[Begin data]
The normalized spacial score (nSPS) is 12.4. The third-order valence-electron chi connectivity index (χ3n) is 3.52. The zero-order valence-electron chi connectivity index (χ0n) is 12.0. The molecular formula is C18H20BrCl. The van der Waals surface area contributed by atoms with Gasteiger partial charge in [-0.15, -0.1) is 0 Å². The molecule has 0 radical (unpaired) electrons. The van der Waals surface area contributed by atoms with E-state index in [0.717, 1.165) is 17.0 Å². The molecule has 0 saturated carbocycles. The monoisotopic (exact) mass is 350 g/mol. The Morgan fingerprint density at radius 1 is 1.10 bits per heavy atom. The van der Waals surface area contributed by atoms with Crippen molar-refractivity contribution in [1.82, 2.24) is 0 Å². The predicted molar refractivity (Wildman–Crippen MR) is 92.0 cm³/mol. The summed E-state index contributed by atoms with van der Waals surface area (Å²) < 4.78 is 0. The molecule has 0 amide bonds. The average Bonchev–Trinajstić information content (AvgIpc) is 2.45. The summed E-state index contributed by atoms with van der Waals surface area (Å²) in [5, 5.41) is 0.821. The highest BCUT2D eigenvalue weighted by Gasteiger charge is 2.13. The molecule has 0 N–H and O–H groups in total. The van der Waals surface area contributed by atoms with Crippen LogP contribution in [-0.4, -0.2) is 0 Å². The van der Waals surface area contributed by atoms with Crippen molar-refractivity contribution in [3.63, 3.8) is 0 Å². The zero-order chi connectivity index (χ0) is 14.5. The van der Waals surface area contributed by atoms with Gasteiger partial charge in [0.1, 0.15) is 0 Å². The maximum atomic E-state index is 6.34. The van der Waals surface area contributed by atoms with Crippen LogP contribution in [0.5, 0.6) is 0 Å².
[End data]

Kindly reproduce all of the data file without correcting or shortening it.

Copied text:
The normalized spacial score (nSPS) is 12.4. The third-order valence-electron chi connectivity index (χ3n) is 3.52. The zero-order valence-electron chi connectivity index (χ0n) is 12.0. The molecular formula is C18H20BrCl. The van der Waals surface area contributed by atoms with Gasteiger partial charge in [-0.15, -0.1) is 0 Å². The molecule has 0 radical (unpaired) electrons. The van der Waals surface area contributed by atoms with E-state index in [0.717, 1.165) is 17.0 Å². The molecule has 0 saturated carbocycles. The monoisotopic (exact) mass is 350 g/mol. The Morgan fingerprint density at radius 1 is 1.10 bits per heavy atom. The van der Waals surface area contributed by atoms with Crippen molar-refractivity contribution in [1.82, 2.24) is 0 Å². The predicted molar refractivity (Wildman–Crippen MR) is 92.0 cm³/mol. The summed E-state index contributed by atoms with van der Waals surface area (Å²) < 4.78 is 0. The molecule has 0 amide bonds. The average Bonchev–Trinajstić information content (AvgIpc) is 2.45. The summed E-state index contributed by atoms with van der Waals surface area (Å²) in [5, 5.41) is 0.821. The highest BCUT2D eigenvalue weighted by Gasteiger charge is 2.13. The molecule has 0 N–H and O–H groups in total. The van der Waals surface area contributed by atoms with Crippen LogP contribution in [-0.4, -0.2) is 0 Å². The van der Waals surface area contributed by atoms with Crippen molar-refractivity contribution in [3.63, 3.8) is 0 Å². The zero-order chi connectivity index (χ0) is 14.5. The van der Waals surface area contributed by atoms with Gasteiger partial charge in [0.1, 0.15) is 0 Å². The maximum atomic E-state index is 6.34. The van der Waals surface area contributed by atoms with Crippen LogP contribution in [0.5, 0.6) is 0 Å².